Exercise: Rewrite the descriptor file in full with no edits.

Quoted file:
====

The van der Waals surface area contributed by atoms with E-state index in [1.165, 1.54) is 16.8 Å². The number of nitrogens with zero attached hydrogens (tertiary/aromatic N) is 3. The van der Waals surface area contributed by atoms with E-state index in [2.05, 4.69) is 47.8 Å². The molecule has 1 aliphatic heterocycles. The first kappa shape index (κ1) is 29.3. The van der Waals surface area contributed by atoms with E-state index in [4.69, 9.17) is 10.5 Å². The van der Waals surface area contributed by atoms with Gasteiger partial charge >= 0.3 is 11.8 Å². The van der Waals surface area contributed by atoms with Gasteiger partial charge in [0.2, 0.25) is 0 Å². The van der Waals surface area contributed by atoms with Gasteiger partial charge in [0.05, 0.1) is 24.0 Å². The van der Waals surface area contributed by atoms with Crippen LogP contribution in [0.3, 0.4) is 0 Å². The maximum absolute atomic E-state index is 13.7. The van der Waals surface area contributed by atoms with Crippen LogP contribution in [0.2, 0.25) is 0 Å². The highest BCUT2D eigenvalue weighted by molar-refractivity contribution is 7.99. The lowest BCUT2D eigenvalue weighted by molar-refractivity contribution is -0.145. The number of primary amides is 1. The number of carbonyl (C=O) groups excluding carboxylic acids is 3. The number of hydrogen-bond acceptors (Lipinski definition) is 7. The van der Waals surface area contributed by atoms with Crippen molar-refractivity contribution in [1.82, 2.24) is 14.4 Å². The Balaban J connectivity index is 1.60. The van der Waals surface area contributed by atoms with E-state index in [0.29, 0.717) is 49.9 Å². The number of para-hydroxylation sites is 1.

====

The van der Waals surface area contributed by atoms with E-state index in [1.165, 1.54) is 16.8 Å². The number of nitrogens with zero attached hydrogens (tertiary/aromatic N) is 3. The van der Waals surface area contributed by atoms with E-state index in [2.05, 4.69) is 47.8 Å². The molecule has 1 aliphatic heterocycles. The first kappa shape index (κ1) is 29.3. The van der Waals surface area contributed by atoms with E-state index in [4.69, 9.17) is 10.5 Å². The van der Waals surface area contributed by atoms with Gasteiger partial charge >= 0.3 is 11.8 Å². The van der Waals surface area contributed by atoms with Gasteiger partial charge in [0.2, 0.25) is 0 Å². The van der Waals surface area contributed by atoms with Gasteiger partial charge in [0.05, 0.1) is 24.0 Å². The van der Waals surface area contributed by atoms with Crippen LogP contribution in [0.3, 0.4) is 0 Å². The maximum absolute atomic E-state index is 13.7. The van der Waals surface area contributed by atoms with Crippen LogP contribution in [0.2, 0.25) is 0 Å². The highest BCUT2D eigenvalue weighted by molar-refractivity contribution is 7.99. The lowest BCUT2D eigenvalue weighted by molar-refractivity contribution is -0.145. The number of primary amides is 1. The number of carbonyl (C=O) groups excluding carboxylic acids is 3. The number of hydrogen-bond acceptors (Lipinski definition) is 7. The van der Waals surface area contributed by atoms with Crippen molar-refractivity contribution in [1.82, 2.24) is 14.4 Å². The Balaban J connectivity index is 1.60. The van der Waals surface area contributed by atoms with E-state index in [0.29, 0.717) is 49.9 Å². The number of para-hydroxylation sites is 1.